Well, at least that supports my theory that R1b isn't as old as I1a in Sweden. The fact there are R1b in Finland mainly on the western coast, which had an influx of Swedish immigrants in the medieval times and is still partly Swedish-speaking, in my opinion shows R1b isn't as old in Sweden as I1a. There was a trade route between western Finland and central Norway through Sweden already in the Iron Age. That's when, why and how I believe I1a arrived in Finland.

              Comment


              • #52
                yes, but you were wrong to suggest it was something recent

                like in historical times.

                You were not the only one, of course.

                It's been there for many thousands of years, as Stevo has argued.

                Comment


                • #53
                  Originally posted by NormanGalway
                  like in historical times.

                  You were not the only one, of course.

                  It's been there for many thousands of years, as Stevo has argued.
                  If 1000 or 2000 is "many thousands", then yes. Stevo was talking about the Stone Age, right after the Ice Age about 10,000 years ago.

                  I personally believe R1b arrived in Sweden and Norway in late Iron Age (maybe after 500 AD) and kept growing during the middle ages.
                  Last edited by Eki; 25 May 2006, 03:26 PM.

                  Comment


                  • #54
                    Originally posted by Eki
                    If 1000 or 2000 is "many thousands", then yes. Stevo was talking about the Stone Age, right after the Ice Age about 10,000 years ago.
                    Look at the quote I had from the analysis of the ages of the various R1b geographical variants. The author estimates the North Sea-Baltic variety, which includes Denmark and Norway, to be 21,000-25,000 years old. The analysis leaves open the question of R1b's in Sweden. However, the (more recent) Swedish study that I linked to last night seems to remove that doubt.

                    I think you're arguing against all the evidence that I know about.

                    Mike

                    Comment


                    • #55
                      Originally posted by MMaddi
                      Look at the quote I had from the analysis of the ages of the various R1b geographical variants. The author estimates the North Sea-Baltic variety, which includes Denmark and Norway, to be 21,000-25,000 years old.
                      The author doesn't tell where that variant lived 21,000-25,000 years ago. I'm pretty sure they weren't in Norway or Sweden, and even if they were, they probably had to leave for south when the Ice Age came.

                      Comment


                      • #56
                        since your belief is not disprovable, Eki...

                        ie, it is not disproven by empirical evidence to the contrary, it must be classed a religious -- or at least metaphysical -- belief and is therefore not worth discussing further with those interested in the scientific method.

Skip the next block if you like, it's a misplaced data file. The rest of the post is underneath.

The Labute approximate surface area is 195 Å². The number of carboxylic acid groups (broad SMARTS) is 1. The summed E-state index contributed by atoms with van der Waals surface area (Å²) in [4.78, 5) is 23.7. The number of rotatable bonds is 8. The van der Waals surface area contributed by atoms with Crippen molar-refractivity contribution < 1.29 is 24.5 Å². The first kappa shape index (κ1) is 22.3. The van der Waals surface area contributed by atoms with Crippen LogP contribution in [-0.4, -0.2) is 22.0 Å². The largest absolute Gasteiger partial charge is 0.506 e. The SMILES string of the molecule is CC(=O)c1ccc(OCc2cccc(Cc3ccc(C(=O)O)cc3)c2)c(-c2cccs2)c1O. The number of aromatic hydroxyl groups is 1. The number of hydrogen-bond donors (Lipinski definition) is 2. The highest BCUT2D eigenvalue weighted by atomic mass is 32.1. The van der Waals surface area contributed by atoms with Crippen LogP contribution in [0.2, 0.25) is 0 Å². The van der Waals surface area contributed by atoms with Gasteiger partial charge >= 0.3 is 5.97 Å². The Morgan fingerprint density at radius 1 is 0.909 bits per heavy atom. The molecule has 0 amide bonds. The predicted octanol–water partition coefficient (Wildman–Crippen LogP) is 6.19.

If a theory cannot be disproven (and it seems in your mind yours cannot) it cannot be tested.

                        Therefore, it is a matter of personal faith and belief. You are certainly entitled to believe whatever you would like. Only it is a mistake to couch or defend it in rational terms.

                        Comment


                        • #57
                          Originally posted by NormanGalway
                          ie, it is not disproven by empirical evidence to the contrary, it must be classed a religious -- or at least metaphysical -- belief and is therefore not worth discussing further with those interested in the scientific method.

                          If a theory cannot be disproven (and it seems in your mind yours cannot) it cannot be tested.

                          Therefore, it is a matter of personal faith and belief. You are certainly entitled to believe whatever you would like. Only it is a mistake to couch or defend it in rational terms.
                          Funny that there are three members here from Nordic countries (me from Finland and Noaide and Wena from Norway) who say R1b hasn't probably been here longer than 2000 years. Then there are several Americans who claim they have, even when none of the scientific evidence you have shown claim R1b has been here longer than 2000 years. All they've said is "R1b is one of the oldest haplogroups in Sweden" and nothing about how long it has been there. I guess it's typical for Americans. They insist they are always right in world politics, so I guess they feel the same way about world history and geography. It's just the younger generation of Americans, probably a bunch of illegal immigrants anyway, who can't even tell Lousiana or Iraq on the map.

                          End of discussion, since it looks like we can't do it in a civilized manner.
                          Last edited by Eki; 25 May 2006, 04:49 PM.

                          Comment


                          • #58
                            your rant even further reveals...

                            that this is a personal, faith-based feeling and nothing rational. You feel offended because this belief is very emotional and personal to you. I will leave why to the psychologists.

                            BTW, what does national origin have to do with scientific method?
                            answer: nothing.

                            so who cares what three scandinavians "feel" about a haplotype's age?